Parody of Reporters on SNL; "Terrorist" Too "Judgmental" for BBC; Actor Danny Glover Denounced U.S. as "Purveyors of Violence"
1) Newsweek's Evan Thomas conceded: "Last week I
said it might take a couple of hundred thousand ground troops. I was
wrong, wrong, wrong."
2) NBC's Saturday Night Live (SNL) lampooned the
stupidity of questions posed at Pentagon briefings. One
"reporter" asked: "We're getting reports of U.S. special
op forces being dropped into Taliban areas with camouflage and night
vision goggles. This means the Taliban soldiers won't be able to see our
troops, but we'll be able to see them. Is that fair?"
3) The BBC World Service proclaimed its audience expects
"accurate" information, but it won't describe the September 11
events as "terrorist" acts because that word "can appear
judgmental in parts of the world." The BBC's radio broadcasts are
heard by 70 percent of Afghanis.
4) More on Gallup's poll which found just 43 percent
approval of news media coverage of the war on terrorism: "Exactly 50%
of males under the age of 50 approve of the news media, as do 50% of
Democrats and 50% of people who did not attend church in the past seven
days. By contrast, only 38% of older males, 33% of Republicans and 33% of
people who attended church in the past seven days indicate their
5) Actor Danny Glover criticized President Bush for
wanting to kill Osama bin Laden. Glover denounced the U.S.: "One of
the main purveyors of violence in this world has been this country,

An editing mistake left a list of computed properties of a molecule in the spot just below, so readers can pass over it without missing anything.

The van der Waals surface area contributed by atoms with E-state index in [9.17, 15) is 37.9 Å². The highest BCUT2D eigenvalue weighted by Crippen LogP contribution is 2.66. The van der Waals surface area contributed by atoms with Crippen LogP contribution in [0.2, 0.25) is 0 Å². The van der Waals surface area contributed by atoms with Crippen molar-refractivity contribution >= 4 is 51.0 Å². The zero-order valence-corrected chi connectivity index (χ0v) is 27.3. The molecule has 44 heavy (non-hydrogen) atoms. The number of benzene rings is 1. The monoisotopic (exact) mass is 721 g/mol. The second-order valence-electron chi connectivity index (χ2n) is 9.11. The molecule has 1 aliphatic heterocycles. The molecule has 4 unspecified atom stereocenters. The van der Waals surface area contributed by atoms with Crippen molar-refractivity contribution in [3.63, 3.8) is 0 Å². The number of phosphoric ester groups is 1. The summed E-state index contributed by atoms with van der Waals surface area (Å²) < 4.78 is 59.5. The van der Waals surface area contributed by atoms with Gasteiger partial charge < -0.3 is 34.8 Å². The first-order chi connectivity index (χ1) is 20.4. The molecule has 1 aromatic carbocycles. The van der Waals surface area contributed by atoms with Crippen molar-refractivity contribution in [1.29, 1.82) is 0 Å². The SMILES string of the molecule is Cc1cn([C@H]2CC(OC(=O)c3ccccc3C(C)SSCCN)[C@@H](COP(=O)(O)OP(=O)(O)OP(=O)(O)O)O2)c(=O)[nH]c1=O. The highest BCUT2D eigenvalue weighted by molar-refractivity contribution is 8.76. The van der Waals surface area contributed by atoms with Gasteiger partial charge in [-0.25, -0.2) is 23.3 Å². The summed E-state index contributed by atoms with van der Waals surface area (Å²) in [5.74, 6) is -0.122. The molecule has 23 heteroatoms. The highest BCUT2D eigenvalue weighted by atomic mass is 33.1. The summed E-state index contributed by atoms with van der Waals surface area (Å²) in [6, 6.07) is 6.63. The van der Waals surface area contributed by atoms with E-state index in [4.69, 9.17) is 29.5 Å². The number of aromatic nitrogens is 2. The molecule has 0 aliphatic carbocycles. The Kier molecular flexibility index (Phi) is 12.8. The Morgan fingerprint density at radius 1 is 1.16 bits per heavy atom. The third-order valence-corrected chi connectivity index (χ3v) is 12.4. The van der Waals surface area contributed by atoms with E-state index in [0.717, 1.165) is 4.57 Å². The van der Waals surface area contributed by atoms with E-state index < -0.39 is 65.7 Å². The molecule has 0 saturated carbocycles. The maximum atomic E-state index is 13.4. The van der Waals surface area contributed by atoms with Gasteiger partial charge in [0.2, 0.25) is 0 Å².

whether it's been against Nicaragua, Vietnam or wherever."
6) The war is getting so boring that this morning CBS's
Early Show featured an interview with....Chandra Levy's parents.
to Newsweek's Evan Thomas for admitting on Inside Washington over the
weekend that he was one of the pundits who was wrong about the progress in
the war in Afghanistan.
The Assistant Managing Editor of Newsweek
conceded: "Last week I said it might take a couple of hundred
thousand ground troops. I was wrong, wrong, wrong. Like a lot of pundits,
I was just plain wrong."
Saturday Night Live (SNL) opened with a skit making fun of the stupidity
of questions posed by reporters at Pentagon briefings.
The skit featured a parody of Secretary of
Defense Donald Rumsfeld, complete with squinting and a hostile attitude
toward the reporters. With C-SPAN graphics on screen, the fake reporters
posed these questions:
-- A male reporter: "We're getting
reports of U.S. special op forces being dropped into Taliban areas with
camouflage and night vision goggles. This means the Taliban soldiers
won't be able to see our troops, but we'll be able to see them. Is
-- A female reporter: "With our military
campaign stalled and the opposition forces seemingly bogged down in a
quagmire, isn't there a danger the U.S. will look like a weakling and
thus lose the support of the Afghan people?"
character: "Isn't that the same question you asked last week?"
"Oh, I'm sorry. Okay, with our military moving so rapidly and
opposition forces easily overrunning Taliban areas, isn't there a danger
the U.S. will look like a bully and thus lose the support of the Afghan
A great lampooning of how reporters so often
take an adversarial position to whatever is occurring.
-- Another male
reporter: "We're being told that Northern Alliance forces are
firing back at Taliban troops who have fired on them even though the
Taliban troops missed. Does the U.S. condone that?"
"Now what kind of question is that?"